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Blast from the Past: Stargate 

What's it rated? PG-13

When? 1994

Where's it showing? Streaming on Hulu

click to enlarge INTERSTELLAR TRAVELS Minus the corny effects and A-list actor lineup, Stargate dips into an Egypt-like world after cracking the code of an ancient gateway. - PHOTO COURTESY OF YOUTUBE
  • Photo Courtesy Of Youtube
  • INTERSTELLAR TRAVELS Minus the corny effects and A-list actor lineup, Stargate dips into an Egypt-like world after cracking the code of an ancient gateway.

Stargate, directed by Roland Emmerich (best known for producing Godzilla in 1998), Independence Day (1996), and The Day After Tomorrow (2004), is about a modern-day Egypt that is ruled by the sun god Ra (Jay Davidson). Ra has left an interstellar gateway on Earth, which a professor, Daniel Jackson (James Spader), and retired Army Col. O'Neil (Kurt Russell) must figure out how to open in order to research the inhabitants of the other side, if any, and then seal the gate for good.

Full disclosure: This was the first time that I had ever seen anything related to Stargate (there are three films and a TV series spanning from 1994 to 2008). I opted to start with the original film that kicked things off. I knew that Stargate existed but I never knew what it was about or thought twice about it. That being said, I thought the concept behind this film was a little random. I mean it's "modern-day Egypt" run by a sun god that is technologically advanced and is basically keeping slaves to make his pyramids. If he's that advanced, then why keep a whole village to himself, take away their right to communicate through reading and writing, and have them make his pyramids? Did I mention that the pyramid that Ra lives in also flies? It's just odd to combine these two concepts, but I'll get over that and continue this review.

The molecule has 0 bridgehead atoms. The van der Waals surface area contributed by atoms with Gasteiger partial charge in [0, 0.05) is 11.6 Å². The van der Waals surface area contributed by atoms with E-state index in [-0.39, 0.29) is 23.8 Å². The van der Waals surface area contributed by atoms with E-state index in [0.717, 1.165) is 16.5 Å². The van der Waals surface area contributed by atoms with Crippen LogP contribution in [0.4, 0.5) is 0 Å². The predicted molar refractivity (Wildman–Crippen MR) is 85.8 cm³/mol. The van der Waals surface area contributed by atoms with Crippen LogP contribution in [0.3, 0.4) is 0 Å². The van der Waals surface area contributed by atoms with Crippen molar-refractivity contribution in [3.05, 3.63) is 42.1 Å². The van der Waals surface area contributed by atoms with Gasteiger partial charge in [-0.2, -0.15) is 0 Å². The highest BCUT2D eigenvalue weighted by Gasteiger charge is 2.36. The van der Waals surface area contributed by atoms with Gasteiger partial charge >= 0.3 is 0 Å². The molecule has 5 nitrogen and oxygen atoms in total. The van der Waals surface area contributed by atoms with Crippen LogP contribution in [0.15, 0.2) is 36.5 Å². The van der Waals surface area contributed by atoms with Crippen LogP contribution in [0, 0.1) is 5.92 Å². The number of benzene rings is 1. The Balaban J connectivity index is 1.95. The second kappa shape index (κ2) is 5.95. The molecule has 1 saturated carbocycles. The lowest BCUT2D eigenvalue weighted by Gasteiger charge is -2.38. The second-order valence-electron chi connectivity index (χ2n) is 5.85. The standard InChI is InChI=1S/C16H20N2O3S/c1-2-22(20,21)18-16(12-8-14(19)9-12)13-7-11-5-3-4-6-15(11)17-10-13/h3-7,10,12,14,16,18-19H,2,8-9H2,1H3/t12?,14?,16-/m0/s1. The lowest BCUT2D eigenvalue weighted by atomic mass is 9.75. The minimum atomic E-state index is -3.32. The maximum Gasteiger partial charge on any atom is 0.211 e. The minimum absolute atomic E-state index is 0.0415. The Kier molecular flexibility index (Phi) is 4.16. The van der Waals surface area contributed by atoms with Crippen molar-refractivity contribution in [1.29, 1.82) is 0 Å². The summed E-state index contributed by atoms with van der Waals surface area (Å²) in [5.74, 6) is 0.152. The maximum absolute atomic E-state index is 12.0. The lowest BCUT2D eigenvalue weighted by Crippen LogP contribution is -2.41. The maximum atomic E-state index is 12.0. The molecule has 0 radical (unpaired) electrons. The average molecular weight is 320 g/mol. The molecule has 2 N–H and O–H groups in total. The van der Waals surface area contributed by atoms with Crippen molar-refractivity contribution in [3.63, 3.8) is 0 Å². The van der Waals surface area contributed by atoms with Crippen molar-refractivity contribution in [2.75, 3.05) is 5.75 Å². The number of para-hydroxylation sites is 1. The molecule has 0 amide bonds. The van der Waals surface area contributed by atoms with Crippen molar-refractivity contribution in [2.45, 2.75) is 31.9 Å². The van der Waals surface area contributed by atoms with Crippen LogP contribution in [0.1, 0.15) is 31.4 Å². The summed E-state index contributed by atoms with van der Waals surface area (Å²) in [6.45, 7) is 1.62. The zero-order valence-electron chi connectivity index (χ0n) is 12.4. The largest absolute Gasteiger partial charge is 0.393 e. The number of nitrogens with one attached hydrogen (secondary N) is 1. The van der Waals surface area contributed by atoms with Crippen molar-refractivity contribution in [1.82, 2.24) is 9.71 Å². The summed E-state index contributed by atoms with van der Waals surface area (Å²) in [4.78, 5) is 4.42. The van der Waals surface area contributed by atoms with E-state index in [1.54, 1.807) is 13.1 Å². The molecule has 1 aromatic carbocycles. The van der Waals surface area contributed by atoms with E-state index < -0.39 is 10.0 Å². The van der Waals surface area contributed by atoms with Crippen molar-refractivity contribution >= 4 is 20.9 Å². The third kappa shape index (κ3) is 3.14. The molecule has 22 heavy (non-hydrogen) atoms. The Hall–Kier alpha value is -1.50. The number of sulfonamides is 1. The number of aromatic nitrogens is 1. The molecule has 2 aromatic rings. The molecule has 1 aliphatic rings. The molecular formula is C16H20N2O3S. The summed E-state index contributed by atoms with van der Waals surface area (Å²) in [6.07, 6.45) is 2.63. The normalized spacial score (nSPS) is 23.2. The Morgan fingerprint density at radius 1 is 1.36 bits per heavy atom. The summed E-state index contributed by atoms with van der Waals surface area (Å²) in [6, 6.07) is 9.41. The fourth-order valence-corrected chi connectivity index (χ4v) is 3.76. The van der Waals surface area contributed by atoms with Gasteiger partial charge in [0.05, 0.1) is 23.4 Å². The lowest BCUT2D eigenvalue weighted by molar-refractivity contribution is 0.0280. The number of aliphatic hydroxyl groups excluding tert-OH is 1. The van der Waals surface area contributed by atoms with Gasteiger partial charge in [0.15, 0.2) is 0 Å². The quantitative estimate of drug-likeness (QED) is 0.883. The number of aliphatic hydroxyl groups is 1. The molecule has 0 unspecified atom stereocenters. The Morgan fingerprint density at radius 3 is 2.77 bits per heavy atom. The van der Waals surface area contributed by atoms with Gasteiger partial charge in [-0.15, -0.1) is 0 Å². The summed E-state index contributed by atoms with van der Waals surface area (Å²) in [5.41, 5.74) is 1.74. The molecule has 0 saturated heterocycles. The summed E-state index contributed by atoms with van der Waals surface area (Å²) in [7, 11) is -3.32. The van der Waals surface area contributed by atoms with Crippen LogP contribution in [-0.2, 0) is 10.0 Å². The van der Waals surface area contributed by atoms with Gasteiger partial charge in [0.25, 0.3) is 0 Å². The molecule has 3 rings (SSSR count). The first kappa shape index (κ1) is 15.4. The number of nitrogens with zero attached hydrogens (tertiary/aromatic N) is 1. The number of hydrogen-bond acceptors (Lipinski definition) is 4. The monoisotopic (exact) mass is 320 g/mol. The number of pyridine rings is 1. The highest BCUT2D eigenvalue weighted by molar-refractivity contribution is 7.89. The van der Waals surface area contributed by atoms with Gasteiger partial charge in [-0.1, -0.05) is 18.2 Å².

The films and the TV series that follow tell the story of a Stargate that's basically a bridge between the cosmos and the U.S. After being found on an archeological dig, the U.S. government (of course!) is in charge of keeping the gate under control. Or so they think. The real issue is how to activate it and figure out whether there is something on the other side.

In comes kooky Egyptologist Jackson (Spader), who doesn't have any credibility or a dime to his name. He's recruited to a classified government group that's trying to crack the gate's code at a Colorado military base. Literally 24 hours into being at that base, Jackson reads the symbols and magically opens up the gate.

This is the part where he meets O'Neil (Russell), who has some serious issues with guns after losing his son in an accident. Safe to say, O'Neil is retired and rightfully so, as the first scene shows him sitting in his son's room staring at a gun in his hands. But, of course, he puts his mental state aside because his country is calling and joins the special operation into the Stargate portal. O'Neil and Jackson team up with a couple of other soldiers to check out what's on the other side.

Because Emmerich is the director of the film, I knew I couldn't expect much in terms of how the plot was executed. I feel like the story drags on for a while in the beginning, but there are a couple of action points that make the movie worthwhile. The build up to the gate just jumps into their exploration of the desert world—an abrupt jump-cut from one scene to another. Again, it's just a weirdly interesting concept of an advanced, modern Egypt.

Spader's and Russell's deliveries of a geeky professor and a hardedge retired colonial are pretty dry. I don't know if it's the writing or their acting choices.

I'm glad I watched the film because now I know what Stargate is about, but I don't think it's the kind of thing I'd watch again. It also didn't prompt me to start watching the other films or the TV series. (115 min.) Δ


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